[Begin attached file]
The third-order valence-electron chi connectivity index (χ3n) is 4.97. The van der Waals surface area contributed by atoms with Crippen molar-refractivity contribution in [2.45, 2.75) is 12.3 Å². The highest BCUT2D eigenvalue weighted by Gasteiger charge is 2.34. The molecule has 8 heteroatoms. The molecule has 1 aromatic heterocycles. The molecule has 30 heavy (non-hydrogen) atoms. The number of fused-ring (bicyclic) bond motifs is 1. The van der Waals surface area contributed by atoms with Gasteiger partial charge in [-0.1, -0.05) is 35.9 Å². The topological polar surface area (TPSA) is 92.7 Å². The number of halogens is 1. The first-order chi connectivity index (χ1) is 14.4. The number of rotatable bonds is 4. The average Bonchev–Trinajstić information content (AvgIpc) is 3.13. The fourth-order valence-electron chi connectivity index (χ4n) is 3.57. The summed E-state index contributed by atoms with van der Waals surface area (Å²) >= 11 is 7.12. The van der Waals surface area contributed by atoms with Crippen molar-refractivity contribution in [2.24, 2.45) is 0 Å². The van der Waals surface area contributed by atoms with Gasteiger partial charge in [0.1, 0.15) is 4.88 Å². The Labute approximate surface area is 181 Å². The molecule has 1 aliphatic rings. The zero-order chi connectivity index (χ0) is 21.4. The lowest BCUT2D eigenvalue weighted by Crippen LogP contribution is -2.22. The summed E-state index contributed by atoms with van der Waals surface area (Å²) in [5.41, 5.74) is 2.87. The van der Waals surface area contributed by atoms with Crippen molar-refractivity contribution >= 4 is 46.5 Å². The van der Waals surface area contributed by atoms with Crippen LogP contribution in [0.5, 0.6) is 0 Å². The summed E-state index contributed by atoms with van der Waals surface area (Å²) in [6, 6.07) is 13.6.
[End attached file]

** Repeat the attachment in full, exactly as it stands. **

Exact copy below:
The third-order valence-electron chi connectivity index (χ3n) is 4.97. The van der Waals surface area contributed by atoms with Crippen molar-refractivity contribution in [2.45, 2.75) is 12.3 Å². The highest BCUT2D eigenvalue weighted by Gasteiger charge is 2.34. The molecule has 8 heteroatoms. The molecule has 1 aromatic heterocycles. The molecule has 30 heavy (non-hydrogen) atoms. The number of fused-ring (bicyclic) bond motifs is 1. The van der Waals surface area contributed by atoms with Gasteiger partial charge in [-0.1, -0.05) is 35.9 Å². The topological polar surface area (TPSA) is 92.7 Å². The number of halogens is 1. The first-order chi connectivity index (χ1) is 14.4. The number of rotatable bonds is 4. The average Bonchev–Trinajstić information content (AvgIpc) is 3.13. The fourth-order valence-electron chi connectivity index (χ4n) is 3.57. The summed E-state index contributed by atoms with van der Waals surface area (Å²) >= 11 is 7.12. The van der Waals surface area contributed by atoms with Crippen molar-refractivity contribution in [2.24, 2.45) is 0 Å². The van der Waals surface area contributed by atoms with Gasteiger partial charge in [0.1, 0.15) is 4.88 Å². The Labute approximate surface area is 181 Å². The molecule has 1 aliphatic rings. The zero-order chi connectivity index (χ0) is 21.4. The lowest BCUT2D eigenvalue weighted by Crippen LogP contribution is -2.22. The summed E-state index contributed by atoms with van der Waals surface area (Å²) in [5.41, 5.74) is 2.87. The van der Waals surface area contributed by atoms with Crippen molar-refractivity contribution >= 4 is 46.5 Å². The van der Waals surface area contributed by atoms with Crippen LogP contribution in [0.5, 0.6) is 0 Å². The summed E-state index contributed by atoms with van der Waals surface area (Å²) in [6, 6.07) is 13.6.